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Redbournbury Grange Farm

Redbournbury Grange rear and western fronts 1960s

St Albans Abbey owned most of the village from before the Domesday Book until the Dissolution of the Monasteries. In 1178, the supposed relics of St. Amphibalus were found on a site near the common and a priory was built there. This Priory was supported from a manor at Redbournbury, where the chamberlain of the monastery held court. The income from the manor supported the Priory.

Roof Timbers of the Grange in 1900

Bury ( Burh) comes from the defensive nature of the site, it was surrounded by water the river and the old watercourses. It is most likely that the original Saxon owners of Redbourn made their home here. Parts of the house date back to the 14th century or perhaps before as when it was repaired by the Abbot John de la Moote (1396-1401) he says ‘It lay in ruins, and he rebuilt the stone walls and laid a new stone floor’ this makes it the oldest house in the area of Redbourn.  It was stone built and the administration centre and court house to decide on the farming routine of the estate and to try petty crimes, for the Abbey Chamberlain, though it might have served at sometimes as a residence as well for a steward of bailiff.  It had a large hall with a central fire and a vent in the roof for the smoke to escape. The barn was built to hold the Tithes of grain and hay.

Redbournbury is mentioned in documents. King John, on his way through Redbourn left with three horses, asses and a wagon. The Archbishop of York Thurstan (1114 -1104) held a meeting with Christina of Markyate.

Christina, originally named Theodora was born into a wealthy merchant family.

As a child, Theodora is said to have talked to Christ "as if he were a man whom she could see. “Theodora visited the Abbey in St Albans with her parents as a teenager, and the visit apparently instilled in her a deep faith that prompted her to make a private vow of chastity.

When Theodora, allegedly refused to become Bishop Ranulf Flambard’s mistress, he exacted revenge by brokering a marriage for her with a young nobleman named Beorhtred

Theodora's parents readily agreed, but Theodora did not. As word went round of Theodora's plight, a hermit name Eadwine, with the blessing of the Archbishop of Canterbury helped her escape, disguised in men's clothes. Eadwine then took her to stay with an anchoress at Flamstead named Alfwen, who hid her from her family. Here Theodora changed her name to Christina. Christina next found shelter with Roger, a hermit and sub-deacon of St Alban's Abbey, whose cell was at Markyate.[She spent her time in prayer, sewing to support herself. She was a skilled needlewoman. After two years, Archbishop Thurstan of York formally annulled the marriage in 1122. Thereafter, Christina was able to come out of hiding and move into a small hut.

Interior of the Barn in 1900

Upon the death of Roger, Christina took over the hermitage near St Alban's Abbey, where she reportedly experienced frequent visions. Other women, including her sister Margaret, joined her there. Christina took her vows at St Albans in 1131. Markyate Priory was established in 1145.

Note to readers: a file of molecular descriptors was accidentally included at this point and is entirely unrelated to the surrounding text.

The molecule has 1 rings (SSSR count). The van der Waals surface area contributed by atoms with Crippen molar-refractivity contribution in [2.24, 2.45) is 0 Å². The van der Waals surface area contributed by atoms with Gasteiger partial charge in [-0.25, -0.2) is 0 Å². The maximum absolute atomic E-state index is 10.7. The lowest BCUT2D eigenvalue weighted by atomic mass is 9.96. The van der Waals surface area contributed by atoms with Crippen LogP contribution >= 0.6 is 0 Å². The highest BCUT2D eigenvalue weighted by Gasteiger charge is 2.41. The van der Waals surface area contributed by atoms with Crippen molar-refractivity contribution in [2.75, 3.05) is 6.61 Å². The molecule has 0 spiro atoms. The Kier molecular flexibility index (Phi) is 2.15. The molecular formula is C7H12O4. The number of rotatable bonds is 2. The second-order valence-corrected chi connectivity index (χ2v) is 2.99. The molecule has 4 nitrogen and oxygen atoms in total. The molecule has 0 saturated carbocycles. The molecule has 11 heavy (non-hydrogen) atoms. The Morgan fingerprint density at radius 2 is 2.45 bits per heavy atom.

With the dissolution of the monasteries, the Manor of Redbourn became the property of the Crown. By 1629 it was in the hands of the Meauty family. In 1651 the widow of Sir Thomas Meauty married Sir Harbottle Grimston, who also owned Gorhambury. In 1654 the manor house of Redbournbury was leased for £90p.a. to Daniel Whitely (wife Martha) along with 190 acres of land. This lease was renewed in 1664 but rental had increased to £112 p.a. for 213 acres. Daniel died in 1669 and according to his will, his house had a hall, parlour, Brewhouse, buttery, milkhouse, and great room, room over the hall, the loft room, the maids’ room and the men’s room. The will also lists 6 horses, 47 ewes, a ram, 12 lambs, 9 cows, 14 pigs, corn and hay in the barn, wheat and barley growing in the fields and vegetable crops in the gardens, along with a whole list of agricultural equipment. His personal wealth amounted to about £436. 5s. Martha died in 1685 and another Daniel Whitely took on a 21 year lease.His widow Mary renewed it in 1710 for 21 years at £130 p.a.( 257 acres) and again in 1730 (£150 p.a.). John Whitely is recorded as tenant by 1751. By 1767, John still the tenant had 267 acres. The name on the lease by 1794 was William Whitely but in 1809 it was that of his widow, Mary surrendered the remaining lease to Viscount Grimstone. According to the listed buildings website the farmhouse  was originally a manor house belonging to the abbey of St Albans and has, as its core, a 15th century hall. It was extended at various times between the in the mid-16th century and the mid-17th century. So that the cross wing on the right of the building is mid-16th century in origin. The chimney stacks are red brick and, on the western section are mid-16th century and mid-17th century on the eastern section. The walls of the hall are stone faced flint. There are stone arched doorways to the rear of the side walls. There is a large fireplace with a roll-moulded four centre arch. The roof is well preserved and clearly shows the immense age of the building. . At the rear there is a 17th century gabled stair turret.

Sketch from 1930s

Ten metres north of the farmhouse is a small barn, now used as a stable. It is timber framed and dates from the 17th century.  In the 1851 census, it is recorded as having about 350 acres.

The farm in the 1900s

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